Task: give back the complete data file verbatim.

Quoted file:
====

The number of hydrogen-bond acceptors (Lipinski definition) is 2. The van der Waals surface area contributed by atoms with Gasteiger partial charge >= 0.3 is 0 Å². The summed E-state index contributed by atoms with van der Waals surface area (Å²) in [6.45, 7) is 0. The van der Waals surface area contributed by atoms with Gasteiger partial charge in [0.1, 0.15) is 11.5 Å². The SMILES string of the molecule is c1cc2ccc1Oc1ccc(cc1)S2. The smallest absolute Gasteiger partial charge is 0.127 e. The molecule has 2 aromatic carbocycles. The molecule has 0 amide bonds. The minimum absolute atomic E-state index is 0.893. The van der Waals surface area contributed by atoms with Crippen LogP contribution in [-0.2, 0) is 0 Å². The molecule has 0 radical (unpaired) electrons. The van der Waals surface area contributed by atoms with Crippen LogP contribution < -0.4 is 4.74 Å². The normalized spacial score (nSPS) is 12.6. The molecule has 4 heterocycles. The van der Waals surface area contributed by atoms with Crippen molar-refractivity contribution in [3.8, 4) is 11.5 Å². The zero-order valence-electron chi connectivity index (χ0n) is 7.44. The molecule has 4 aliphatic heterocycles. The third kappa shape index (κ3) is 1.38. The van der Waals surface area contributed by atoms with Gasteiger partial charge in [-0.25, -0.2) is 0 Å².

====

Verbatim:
The number of hydrogen-bond acceptors (Lipinski definition) is 2. The van der Waals surface area contributed by atoms with Gasteiger partial charge >= 0.3 is 0 Å². The summed E-state index contributed by atoms with van der Waals surface area (Å²) in [6.45, 7) is 0. The van der Waals surface area contributed by atoms with Gasteiger partial charge in [0.1, 0.15) is 11.5 Å². The SMILES string of the molecule is c1cc2ccc1Oc1ccc(cc1)S2. The smallest absolute Gasteiger partial charge is 0.127 e. The molecule has 2 aromatic carbocycles. The molecule has 0 amide bonds. The minimum absolute atomic E-state index is 0.893. The van der Waals surface area contributed by atoms with Crippen LogP contribution in [-0.2, 0) is 0 Å². The molecule has 0 radical (unpaired) electrons. The van der Waals surface area contributed by atoms with Crippen LogP contribution < -0.4 is 4.74 Å². The normalized spacial score (nSPS) is 12.6. The molecule has 4 heterocycles. The van der Waals surface area contributed by atoms with Crippen molar-refractivity contribution in [3.8, 4) is 11.5 Å². The zero-order valence-electron chi connectivity index (χ0n) is 7.44. The molecule has 4 aliphatic heterocycles. The third kappa shape index (κ3) is 1.38. The van der Waals surface area contributed by atoms with Gasteiger partial charge in [-0.25, -0.2) is 0 Å².